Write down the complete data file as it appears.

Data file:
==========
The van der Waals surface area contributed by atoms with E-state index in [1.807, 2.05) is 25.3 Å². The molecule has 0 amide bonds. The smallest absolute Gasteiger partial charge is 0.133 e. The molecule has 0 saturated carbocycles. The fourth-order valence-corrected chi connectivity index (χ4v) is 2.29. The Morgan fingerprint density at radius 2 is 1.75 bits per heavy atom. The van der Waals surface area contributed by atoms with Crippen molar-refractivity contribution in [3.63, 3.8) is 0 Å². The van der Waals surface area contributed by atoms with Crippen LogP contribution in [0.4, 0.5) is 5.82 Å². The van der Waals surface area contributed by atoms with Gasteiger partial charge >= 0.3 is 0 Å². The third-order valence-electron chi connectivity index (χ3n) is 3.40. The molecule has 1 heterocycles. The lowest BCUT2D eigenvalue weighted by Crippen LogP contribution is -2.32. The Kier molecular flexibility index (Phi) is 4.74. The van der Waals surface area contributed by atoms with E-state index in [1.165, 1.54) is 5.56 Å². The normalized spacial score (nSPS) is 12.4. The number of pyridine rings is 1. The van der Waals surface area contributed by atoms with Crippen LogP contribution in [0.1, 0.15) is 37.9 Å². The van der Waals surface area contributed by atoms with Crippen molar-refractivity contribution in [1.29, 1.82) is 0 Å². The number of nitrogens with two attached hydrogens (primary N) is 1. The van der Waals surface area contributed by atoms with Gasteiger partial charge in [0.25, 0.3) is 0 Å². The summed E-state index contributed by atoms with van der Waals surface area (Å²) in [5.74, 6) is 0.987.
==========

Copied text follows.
The van der Waals surface area contributed by atoms with E-state index in [1.807, 2.05) is 25.3 Å². The molecule has 0 amide bonds. The smallest absolute Gasteiger partial charge is 0.133 e. The molecule has 0 saturated carbocycles. The fourth-order valence-corrected chi connectivity index (χ4v) is 2.29. The Morgan fingerprint density at radius 2 is 1.75 bits per heavy atom. The van der Waals surface area contributed by atoms with Crippen molar-refractivity contribution in [3.63, 3.8) is 0 Å². The van der Waals surface area contributed by atoms with Crippen LogP contribution in [0.4, 0.5) is 5.82 Å². The van der Waals surface area contributed by atoms with Gasteiger partial charge >= 0.3 is 0 Å². The third-order valence-electron chi connectivity index (χ3n) is 3.40. The molecule has 1 heterocycles. The lowest BCUT2D eigenvalue weighted by Crippen LogP contribution is -2.32. The Kier molecular flexibility index (Phi) is 4.74. The van der Waals surface area contributed by atoms with E-state index in [1.165, 1.54) is 5.56 Å². The normalized spacial score (nSPS) is 12.4. The number of pyridine rings is 1. The van der Waals surface area contributed by atoms with Crippen LogP contribution in [0.1, 0.15) is 37.9 Å². The van der Waals surface area contributed by atoms with Crippen molar-refractivity contribution in [1.29, 1.82) is 0 Å². The number of nitrogens with two attached hydrogens (primary N) is 1. The van der Waals surface area contributed by atoms with Gasteiger partial charge in [0.25, 0.3) is 0 Å². The summed E-state index contributed by atoms with van der Waals surface area (Å²) in [5.74, 6) is 0.987.